Joshua Lederberg Interviews
Progressive Misrepresentation

This page collects transcripts of several interviews given by Joshua Lederberg between 1956 and 1998. It is instructive to read how Joshua Lederberg's portrayal of the facts, changes as time passes.

  1. Joshua Lederberg and Esther M. Lederberg, Interview for The Milwaukee Journal, May 18, 1956
         Reception of the Eli Lilly award in 1953
    "Joshua won the Eli Lilly award in 1953 in bacteriology and confided, 'Esther should have been in on that, too. I've collaborated with many.'"
  2. .
  3. Joshua Lederberg, Madison, Wisconsin Press Conference: October 31, 1958
         Reception of Nobel Prize
    "... upon whom I've relied, and whose ideas and work have been extremely important. First among these is my wife, who is my close associate in the laboratory."
  4. .
  5. "An Ache to Learn", Columbia Magazine: October, 1984
    "He produced a prodigious amount of research, particularly with geneticist Esther Zimmer Lederberg, his first wife."
  6. .
  7. Interview on April 1, 1991
    "My first wife Esther Lederberg has some lab notes but I'm not in the position to contact her. This is my first wife; we divorced twenty-five years ago. I've been hoping somebody would approach her with respect to ensure that they would be properly deposited somewhere. They may or may not be in the Stanford Archives; I've talked with the archivist there and she was making some noises last year that she might make some effort to do that. It would be very helpful in completing the picture and there are a few lapses for that reason."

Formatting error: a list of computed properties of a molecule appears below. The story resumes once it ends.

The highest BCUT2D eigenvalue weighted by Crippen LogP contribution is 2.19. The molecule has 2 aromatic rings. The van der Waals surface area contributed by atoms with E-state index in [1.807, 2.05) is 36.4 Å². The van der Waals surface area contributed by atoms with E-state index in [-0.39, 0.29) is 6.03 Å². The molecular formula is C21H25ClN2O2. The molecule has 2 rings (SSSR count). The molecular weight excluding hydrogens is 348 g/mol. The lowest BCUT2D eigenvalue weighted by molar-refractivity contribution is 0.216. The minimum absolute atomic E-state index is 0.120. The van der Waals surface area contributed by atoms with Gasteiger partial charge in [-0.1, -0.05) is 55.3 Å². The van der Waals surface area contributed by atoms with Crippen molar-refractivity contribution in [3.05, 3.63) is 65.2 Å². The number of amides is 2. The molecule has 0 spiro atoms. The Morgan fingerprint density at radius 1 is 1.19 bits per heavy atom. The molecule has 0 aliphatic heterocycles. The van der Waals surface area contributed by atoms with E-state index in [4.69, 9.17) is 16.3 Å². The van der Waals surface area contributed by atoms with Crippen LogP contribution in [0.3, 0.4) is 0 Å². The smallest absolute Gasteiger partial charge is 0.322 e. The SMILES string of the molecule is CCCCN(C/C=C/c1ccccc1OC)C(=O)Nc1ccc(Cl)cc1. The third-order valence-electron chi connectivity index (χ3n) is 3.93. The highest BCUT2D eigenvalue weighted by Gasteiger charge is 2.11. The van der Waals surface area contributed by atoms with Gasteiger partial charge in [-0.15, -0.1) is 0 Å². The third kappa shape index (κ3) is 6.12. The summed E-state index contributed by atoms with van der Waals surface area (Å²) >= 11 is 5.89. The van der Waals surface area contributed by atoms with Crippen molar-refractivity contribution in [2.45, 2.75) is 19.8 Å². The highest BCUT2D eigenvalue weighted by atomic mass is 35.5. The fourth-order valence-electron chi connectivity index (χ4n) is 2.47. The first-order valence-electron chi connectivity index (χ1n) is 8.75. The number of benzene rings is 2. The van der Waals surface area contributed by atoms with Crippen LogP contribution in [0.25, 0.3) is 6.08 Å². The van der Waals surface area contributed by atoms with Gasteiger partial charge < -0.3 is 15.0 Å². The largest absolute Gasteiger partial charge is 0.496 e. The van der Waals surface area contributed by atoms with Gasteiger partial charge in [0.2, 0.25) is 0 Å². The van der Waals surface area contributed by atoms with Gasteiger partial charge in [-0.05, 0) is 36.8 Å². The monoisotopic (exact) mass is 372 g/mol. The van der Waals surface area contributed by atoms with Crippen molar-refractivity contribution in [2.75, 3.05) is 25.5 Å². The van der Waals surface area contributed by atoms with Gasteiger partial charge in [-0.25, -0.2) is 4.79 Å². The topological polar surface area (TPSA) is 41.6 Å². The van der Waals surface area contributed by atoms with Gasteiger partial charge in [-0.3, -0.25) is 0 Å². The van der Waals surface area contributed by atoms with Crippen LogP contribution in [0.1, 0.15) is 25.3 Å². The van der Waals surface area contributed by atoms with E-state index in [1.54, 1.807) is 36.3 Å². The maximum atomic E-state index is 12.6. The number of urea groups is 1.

8. .
  9. University of Wisconsin Oral History Interview: 1998
    page 19, paragraph 354:
    "There were a number of things that JL stumbled onto in the process of this other more designed line of work. He has already mentioned the F factor, it turns out these mating types were controlled by a unique genetic element which was not in the chromosomes, but were floating around in the cytoplasm."
    .
    Esther Lederberg discovered fertility factor "F", not Joshua Lederberg nor Bill Hayes. In addition, "F" is an episome, not a plasmid, as claimed above.
    .
    page 19, paragraph 366: